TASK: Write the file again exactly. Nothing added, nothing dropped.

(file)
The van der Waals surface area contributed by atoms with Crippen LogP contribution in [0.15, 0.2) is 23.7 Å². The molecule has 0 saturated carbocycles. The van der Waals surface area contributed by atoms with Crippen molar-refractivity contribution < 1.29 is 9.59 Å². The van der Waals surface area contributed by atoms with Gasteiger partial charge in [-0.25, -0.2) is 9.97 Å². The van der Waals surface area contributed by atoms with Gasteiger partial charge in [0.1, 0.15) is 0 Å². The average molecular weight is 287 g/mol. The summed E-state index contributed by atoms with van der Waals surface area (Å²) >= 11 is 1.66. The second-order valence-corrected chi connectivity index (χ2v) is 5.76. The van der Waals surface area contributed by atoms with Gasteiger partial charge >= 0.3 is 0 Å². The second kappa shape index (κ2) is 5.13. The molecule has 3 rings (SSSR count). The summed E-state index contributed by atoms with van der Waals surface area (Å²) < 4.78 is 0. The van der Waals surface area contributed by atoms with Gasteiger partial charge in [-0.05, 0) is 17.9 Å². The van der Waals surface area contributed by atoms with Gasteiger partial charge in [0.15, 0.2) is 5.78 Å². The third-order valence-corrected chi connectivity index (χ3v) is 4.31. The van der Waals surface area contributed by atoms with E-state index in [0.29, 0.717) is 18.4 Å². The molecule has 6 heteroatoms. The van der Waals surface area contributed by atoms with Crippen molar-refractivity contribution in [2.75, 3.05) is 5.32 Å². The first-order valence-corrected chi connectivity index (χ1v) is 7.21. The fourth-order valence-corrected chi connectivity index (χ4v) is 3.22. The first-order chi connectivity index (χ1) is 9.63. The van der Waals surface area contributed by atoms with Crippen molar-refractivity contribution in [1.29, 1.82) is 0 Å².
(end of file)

The van der Waals surface area contributed by atoms with Crippen LogP contribution in [0.15, 0.2) is 23.7 Å². The molecule has 0 saturated carbocycles. The van der Waals surface area contributed by atoms with Crippen molar-refractivity contribution < 1.29 is 9.59 Å². The van der Waals surface area contributed by atoms with Gasteiger partial charge in [-0.25, -0.2) is 9.97 Å². The van der Waals surface area contributed by atoms with Gasteiger partial charge in [0.1, 0.15) is 0 Å². The average molecular weight is 287 g/mol. The summed E-state index contributed by atoms with van der Waals surface area (Å²) >= 11 is 1.66. The second-order valence-corrected chi connectivity index (χ2v) is 5.76. The van der Waals surface area contributed by atoms with Gasteiger partial charge >= 0.3 is 0 Å². The second kappa shape index (κ2) is 5.13. The molecule has 3 rings (SSSR count). The summed E-state index contributed by atoms with van der Waals surface area (Å²) < 4.78 is 0. The van der Waals surface area contributed by atoms with Gasteiger partial charge in [-0.05, 0) is 17.9 Å². The van der Waals surface area contributed by atoms with Gasteiger partial charge in [0.15, 0.2) is 5.78 Å². The third-order valence-corrected chi connectivity index (χ3v) is 4.31. The van der Waals surface area contributed by atoms with E-state index in [0.29, 0.717) is 18.4 Å². The molecule has 6 heteroatoms. The van der Waals surface area contributed by atoms with Crippen molar-refractivity contribution in [2.75, 3.05) is 5.32 Å². The first-order valence-corrected chi connectivity index (χ1v) is 7.21. The fourth-order valence-corrected chi connectivity index (χ4v) is 3.22. The first-order chi connectivity index (χ1) is 9.63. The van der Waals surface area contributed by atoms with Crippen molar-refractivity contribution in [1.29, 1.82) is 0 Å².